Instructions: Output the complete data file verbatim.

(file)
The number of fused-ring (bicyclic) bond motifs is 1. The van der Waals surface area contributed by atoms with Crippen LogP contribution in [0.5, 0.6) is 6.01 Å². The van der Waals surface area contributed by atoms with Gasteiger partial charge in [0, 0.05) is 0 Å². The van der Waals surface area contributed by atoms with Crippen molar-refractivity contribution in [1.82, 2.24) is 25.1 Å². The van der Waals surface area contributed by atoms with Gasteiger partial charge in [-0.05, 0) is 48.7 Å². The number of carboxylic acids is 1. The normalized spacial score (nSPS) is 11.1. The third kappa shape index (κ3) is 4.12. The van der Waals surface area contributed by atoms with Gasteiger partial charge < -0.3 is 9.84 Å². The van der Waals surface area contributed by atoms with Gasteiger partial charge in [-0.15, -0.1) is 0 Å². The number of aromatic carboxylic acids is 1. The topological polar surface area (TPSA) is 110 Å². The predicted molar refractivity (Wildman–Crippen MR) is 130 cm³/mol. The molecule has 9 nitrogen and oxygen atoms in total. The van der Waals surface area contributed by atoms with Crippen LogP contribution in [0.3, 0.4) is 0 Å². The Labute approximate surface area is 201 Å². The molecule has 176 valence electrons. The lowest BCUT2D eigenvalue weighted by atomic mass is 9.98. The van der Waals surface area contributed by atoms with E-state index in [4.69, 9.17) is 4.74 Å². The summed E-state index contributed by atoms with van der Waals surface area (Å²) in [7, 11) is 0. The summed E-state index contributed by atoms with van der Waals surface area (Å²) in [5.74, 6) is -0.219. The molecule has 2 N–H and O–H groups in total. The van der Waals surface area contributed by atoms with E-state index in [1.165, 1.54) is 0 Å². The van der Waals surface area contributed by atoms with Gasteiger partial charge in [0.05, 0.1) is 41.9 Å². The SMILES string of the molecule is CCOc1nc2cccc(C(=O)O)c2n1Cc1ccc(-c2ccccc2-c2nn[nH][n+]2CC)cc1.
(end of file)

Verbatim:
The number of fused-ring (bicyclic) bond motifs is 1. The van der Waals surface area contributed by atoms with Crippen LogP contribution in [0.5, 0.6) is 6.01 Å². The van der Waals surface area contributed by atoms with Gasteiger partial charge in [0, 0.05) is 0 Å². The van der Waals surface area contributed by atoms with Crippen molar-refractivity contribution in [1.82, 2.24) is 25.1 Å². The van der Waals surface area contributed by atoms with Gasteiger partial charge in [-0.05, 0) is 48.7 Å². The number of carboxylic acids is 1. The normalized spacial score (nSPS) is 11.1. The third kappa shape index (κ3) is 4.12. The van der Waals surface area contributed by atoms with Gasteiger partial charge < -0.3 is 9.84 Å². The van der Waals surface area contributed by atoms with Gasteiger partial charge in [-0.15, -0.1) is 0 Å². The number of aromatic carboxylic acids is 1. The topological polar surface area (TPSA) is 110 Å². The predicted molar refractivity (Wildman–Crippen MR) is 130 cm³/mol. The molecule has 9 nitrogen and oxygen atoms in total. The van der Waals surface area contributed by atoms with Crippen LogP contribution in [0.3, 0.4) is 0 Å². The Labute approximate surface area is 201 Å². The molecule has 176 valence electrons. The lowest BCUT2D eigenvalue weighted by atomic mass is 9.98. The van der Waals surface area contributed by atoms with E-state index in [4.69, 9.17) is 4.74 Å². The summed E-state index contributed by atoms with van der Waals surface area (Å²) in [7, 11) is 0. The summed E-state index contributed by atoms with van der Waals surface area (Å²) in [5.74, 6) is -0.219. The molecule has 2 N–H and O–H groups in total. The van der Waals surface area contributed by atoms with E-state index in [1.165, 1.54) is 0 Å². The van der Waals surface area contributed by atoms with Gasteiger partial charge in [0.05, 0.1) is 41.9 Å². The SMILES string of the molecule is CCOc1nc2cccc(C(=O)O)c2n1Cc1ccc(-c2ccccc2-c2nn[nH][n+]2CC)cc1.